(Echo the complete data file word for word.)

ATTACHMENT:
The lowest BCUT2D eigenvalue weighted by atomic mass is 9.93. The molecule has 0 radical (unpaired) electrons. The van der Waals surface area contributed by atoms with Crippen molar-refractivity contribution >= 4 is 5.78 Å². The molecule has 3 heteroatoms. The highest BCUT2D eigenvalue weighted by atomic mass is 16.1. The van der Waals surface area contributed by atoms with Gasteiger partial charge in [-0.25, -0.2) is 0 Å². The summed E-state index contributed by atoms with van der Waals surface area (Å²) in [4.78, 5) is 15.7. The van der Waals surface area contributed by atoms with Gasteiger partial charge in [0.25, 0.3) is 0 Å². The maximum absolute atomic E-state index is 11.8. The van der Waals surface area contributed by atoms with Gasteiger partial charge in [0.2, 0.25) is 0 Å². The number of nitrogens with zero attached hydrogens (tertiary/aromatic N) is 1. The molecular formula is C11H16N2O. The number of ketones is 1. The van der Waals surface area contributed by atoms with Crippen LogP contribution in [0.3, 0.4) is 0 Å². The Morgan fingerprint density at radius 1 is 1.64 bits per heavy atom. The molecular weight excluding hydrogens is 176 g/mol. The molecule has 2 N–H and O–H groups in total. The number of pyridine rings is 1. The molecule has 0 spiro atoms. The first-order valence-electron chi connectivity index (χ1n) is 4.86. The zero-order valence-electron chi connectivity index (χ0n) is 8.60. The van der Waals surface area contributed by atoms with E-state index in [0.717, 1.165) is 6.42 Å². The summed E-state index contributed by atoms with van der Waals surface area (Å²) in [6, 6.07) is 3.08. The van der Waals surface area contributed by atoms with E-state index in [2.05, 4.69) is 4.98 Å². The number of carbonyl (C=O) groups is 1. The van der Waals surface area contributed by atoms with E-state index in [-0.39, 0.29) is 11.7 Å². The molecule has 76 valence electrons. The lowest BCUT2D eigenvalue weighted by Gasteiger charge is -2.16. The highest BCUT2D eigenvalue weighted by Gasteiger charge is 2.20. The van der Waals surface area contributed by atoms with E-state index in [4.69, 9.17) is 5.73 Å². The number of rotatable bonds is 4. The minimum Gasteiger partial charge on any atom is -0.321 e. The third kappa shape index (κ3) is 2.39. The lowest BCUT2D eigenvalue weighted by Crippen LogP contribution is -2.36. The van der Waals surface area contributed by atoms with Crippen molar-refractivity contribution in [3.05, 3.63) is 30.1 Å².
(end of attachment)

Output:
The lowest BCUT2D eigenvalue weighted by atomic mass is 9.93. The molecule has 0 radical (unpaired) electrons. The van der Waals surface area contributed by atoms with Crippen molar-refractivity contribution >= 4 is 5.78 Å². The molecule has 3 heteroatoms. The highest BCUT2D eigenvalue weighted by atomic mass is 16.1. The van der Waals surface area contributed by atoms with Gasteiger partial charge in [-0.25, -0.2) is 0 Å². The summed E-state index contributed by atoms with van der Waals surface area (Å²) in [4.78, 5) is 15.7. The van der Waals surface area contributed by atoms with Gasteiger partial charge in [0.25, 0.3) is 0 Å². The maximum absolute atomic E-state index is 11.8. The van der Waals surface area contributed by atoms with Gasteiger partial charge in [0.2, 0.25) is 0 Å². The number of nitrogens with zero attached hydrogens (tertiary/aromatic N) is 1. The molecular formula is C11H16N2O. The number of ketones is 1. The van der Waals surface area contributed by atoms with Crippen LogP contribution in [0.3, 0.4) is 0 Å². The Morgan fingerprint density at radius 1 is 1.64 bits per heavy atom. The molecular weight excluding hydrogens is 176 g/mol. The molecule has 2 N–H and O–H groups in total. The number of pyridine rings is 1. The molecule has 0 spiro atoms. The first-order valence-electron chi connectivity index (χ1n) is 4.86. The zero-order valence-electron chi connectivity index (χ0n) is 8.60. The van der Waals surface area contributed by atoms with E-state index in [0.717, 1.165) is 6.42 Å². The summed E-state index contributed by atoms with van der Waals surface area (Å²) in [6, 6.07) is 3.08. The van der Waals surface area contributed by atoms with E-state index in [2.05, 4.69) is 4.98 Å². The number of carbonyl (C=O) groups is 1. The van der Waals surface area contributed by atoms with E-state index in [-0.39, 0.29) is 11.7 Å². The molecule has 76 valence electrons. The lowest BCUT2D eigenvalue weighted by Gasteiger charge is -2.16. The highest BCUT2D eigenvalue weighted by Gasteiger charge is 2.20. The van der Waals surface area contributed by atoms with E-state index in [4.69, 9.17) is 5.73 Å². The number of rotatable bonds is 4. The minimum Gasteiger partial charge on any atom is -0.321 e. The third kappa shape index (κ3) is 2.39. The lowest BCUT2D eigenvalue weighted by Crippen LogP contribution is -2.36. The van der Waals surface area contributed by atoms with Crippen molar-refractivity contribution in [3.05, 3.63) is 30.1 Å².